Cortisol secretion and functional disabilities in old age: Importance of using adaptive control strategies

Carsten Wrosch*, Gregory E. Miller, Richard Schulz

*Corresponding author for this work

Research output: Contribution to journalArticlepeer-review

25 Scopus citations


OBJECTIVES: To examine whether the use of health-related control strategies moderates the association between elevated diurnal cortisol secretion and increases in older adults' functional disabilities. METHODS: Functional disabilities of 164 older adults were assessed over 4 years by measuring participants' problems with performing activities of daily living. The main predictors included baseline levels of diurnal cortisol secretion and control strategies used to manage physical health threats. RESULTS: A large increase in functional disabilities was observed among participants who secreted elevated baseline levels of cortisol and did not use health-related control strategies. By contrast, high cortisol level was not associated with increases in functional disabilities among participants who reported using these control strategies. Among participants with low cortisol level, there was a relatively smaller increase in functional disabilities over time, and the use of control strategies was not significantly associated with changes in functional disabilities. CONCLUSIONS: The findings suggest that high cortisol level is associated with an increase in older adults' functional disabilities, but only if older adults do not engage in adaptive control strategies.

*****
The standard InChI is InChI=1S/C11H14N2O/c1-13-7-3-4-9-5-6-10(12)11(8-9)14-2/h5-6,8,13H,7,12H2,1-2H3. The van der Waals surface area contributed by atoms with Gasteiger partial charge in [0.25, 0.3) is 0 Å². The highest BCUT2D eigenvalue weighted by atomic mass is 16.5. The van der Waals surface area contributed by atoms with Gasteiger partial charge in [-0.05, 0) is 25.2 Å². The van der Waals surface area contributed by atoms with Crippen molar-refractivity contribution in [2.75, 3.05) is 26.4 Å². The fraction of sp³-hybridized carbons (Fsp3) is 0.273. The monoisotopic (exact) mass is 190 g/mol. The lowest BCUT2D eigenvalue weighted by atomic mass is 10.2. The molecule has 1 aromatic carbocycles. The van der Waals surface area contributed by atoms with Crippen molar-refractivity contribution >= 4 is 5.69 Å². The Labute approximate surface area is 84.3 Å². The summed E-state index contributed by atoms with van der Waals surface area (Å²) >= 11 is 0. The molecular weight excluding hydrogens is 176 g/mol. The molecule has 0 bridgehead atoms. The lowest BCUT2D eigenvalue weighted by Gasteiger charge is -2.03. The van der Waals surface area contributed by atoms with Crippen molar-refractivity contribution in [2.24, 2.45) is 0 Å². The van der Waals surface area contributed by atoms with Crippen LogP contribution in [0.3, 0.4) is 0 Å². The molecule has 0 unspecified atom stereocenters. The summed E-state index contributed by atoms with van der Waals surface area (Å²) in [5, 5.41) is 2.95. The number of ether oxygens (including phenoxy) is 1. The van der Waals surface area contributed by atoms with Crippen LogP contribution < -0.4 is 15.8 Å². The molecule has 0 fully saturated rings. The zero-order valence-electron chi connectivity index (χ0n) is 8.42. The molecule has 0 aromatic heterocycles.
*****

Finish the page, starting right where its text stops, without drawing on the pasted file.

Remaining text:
Original languageEnglish (US)
Pages (from-to)996-1003
Number of pages8
JournalPsychosomatic medicine
Issue number9
StatePublished - Nov 2009


  • Control strategies
  • Cortisol
  • Functional disabilities
  • Successful aging

ASJC Scopus subject areas

  • Applied Psychology
  • Psychiatry and Mental health


Dive into the research topics of 'Cortisol secretion and functional disabilities in old age: Importance of using adaptive control strategies'. Together they form a unique fingerprint.

Cite this